Grammar Giggle – Alcohol Consumption May Make You Use The Wrong “You’re”

A friend sent this to me. They got it correct in one place, but not in another on the same sign. Perhaps they were out of the letter “e” or perhaps they just weren’t paying attention. In this sign, both should be “you’re,” the contraction for “you are.”

Grammar Giggle – Hot Mess Memories

My brother sent this to me from a local newspaper remembering a drive-in theatre in Mesa. “It’s” is one of those words that does not follow the normal possession rules. The only time to use “it’s” is as a contraction of “it is.” If “it” owns something, it is simply “its.”

Plus, if you are talking about decades, they got it right the second time–the last two numerals of the decade, no apostrophe, and “s.” You wouldn’t spell it out once and then use numerals once.

Finally, “til” isn’t a word. It should be “until.” However, Merriam Webster and the Urban Dictionary disagree and say that “’til” is a contraction for “until,” but not in formal writing. That means that even though this wouldn’t be considered “formal” writing, this example is still incorrect since there is no apostrophe to indicate the “un” is missing.

Grammar Giggle – Hopin’

I saw this sign in a local store. I’m pretty sure they mean “hoppin'” because (a) there’s a bunny and (b) the bunny is one of the symbols of Easter and bunnies who hop go “hopping.” They at least did include the apostrophe to indicate the missing “g,” but what a difference the second “p” makes.



Grammar Giggle – It’s

This is a very common error I see. The apostrophe here is for a contraction. It’s is a contraction for “It is.” But that doesn’t fit in the restaurant’s advertisement. “Its” is the possessive form of the pronoun “it.”




Attorneys and Apostrophes

Attorneys and ApostrophesI found this article and thought it was interesting. Incorrect use of apostrophes is probably my biggest pet peeve. It isn’t really hard. If you need to show possession or show that letters are missing, use an apostrophe. Otherwise, for the most part, do not use an apostrophe. There are, of course, exceptions, but you need to learn the difference because I’m pretty sure that you don’t want your attorney’s work to be the topic of a FindLaw article.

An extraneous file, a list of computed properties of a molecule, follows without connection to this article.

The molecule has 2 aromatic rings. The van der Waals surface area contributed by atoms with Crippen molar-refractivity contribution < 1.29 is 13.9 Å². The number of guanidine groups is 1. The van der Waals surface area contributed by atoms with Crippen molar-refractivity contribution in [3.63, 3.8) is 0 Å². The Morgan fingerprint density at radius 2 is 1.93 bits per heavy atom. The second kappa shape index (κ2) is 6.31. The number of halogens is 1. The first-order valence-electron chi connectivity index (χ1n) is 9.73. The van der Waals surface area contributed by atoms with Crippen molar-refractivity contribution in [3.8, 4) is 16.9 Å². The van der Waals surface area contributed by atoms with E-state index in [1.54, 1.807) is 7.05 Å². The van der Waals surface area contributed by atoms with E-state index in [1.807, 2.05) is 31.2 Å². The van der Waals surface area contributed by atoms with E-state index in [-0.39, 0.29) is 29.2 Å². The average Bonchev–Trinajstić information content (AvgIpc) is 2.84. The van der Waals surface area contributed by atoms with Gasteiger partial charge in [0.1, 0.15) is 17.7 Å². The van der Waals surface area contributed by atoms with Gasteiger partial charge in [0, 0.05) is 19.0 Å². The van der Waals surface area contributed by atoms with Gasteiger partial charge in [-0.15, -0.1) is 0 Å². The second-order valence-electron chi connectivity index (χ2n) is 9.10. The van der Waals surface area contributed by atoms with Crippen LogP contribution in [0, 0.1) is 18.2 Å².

Attorney Objects to Motion’s Use of Apostrophes, Possessives

Though she managed to graduate from law school, Anissa Bluebaum apparently never managed to master elementary school grammar.

Or at least that’s what her fellow attorney had to say when he responded to a complaint in a civil lawsuit filed by Bluebaum.

Her egregious use of apostrophes made it impossible to tell who she was referring to and when.

Anissa Bluebaum is representing Alison Peck (a teacher who was busted for sleeping with her students) in a lawsuit against her former probation officer, Rebecca Martin, reports the Springfield News-Leader.

When Martin’s attorney, Richard Crites, received the complaint, he was a bit baffled. But Crites soldiered on, responding on behalf of his client.

With 8 pages of questions.

Apparently, the lawsuit was filed against Martin and her brother, but because Bluebaum had rendered the complaint incoherent by misusing both “defendants” and “defendant’s,” Crites was unable to tell whether statements were referring to one or both parties.

He also requested that Bluebaum respond to his request in paragraph form.

Did Bluebaum write her pleading like a stream-of-consciousness text message, too?

As you may know, glaring grammatical errors can be disastrous to your case (and make you look a bit ridiculous). So the next time you’re confronted with multiple parties to which you need to attribute actions or statements, keep the following in mind:

  • Defendants is more than one defendant;
  • Defendant’s is the possessive of a singular defendant; and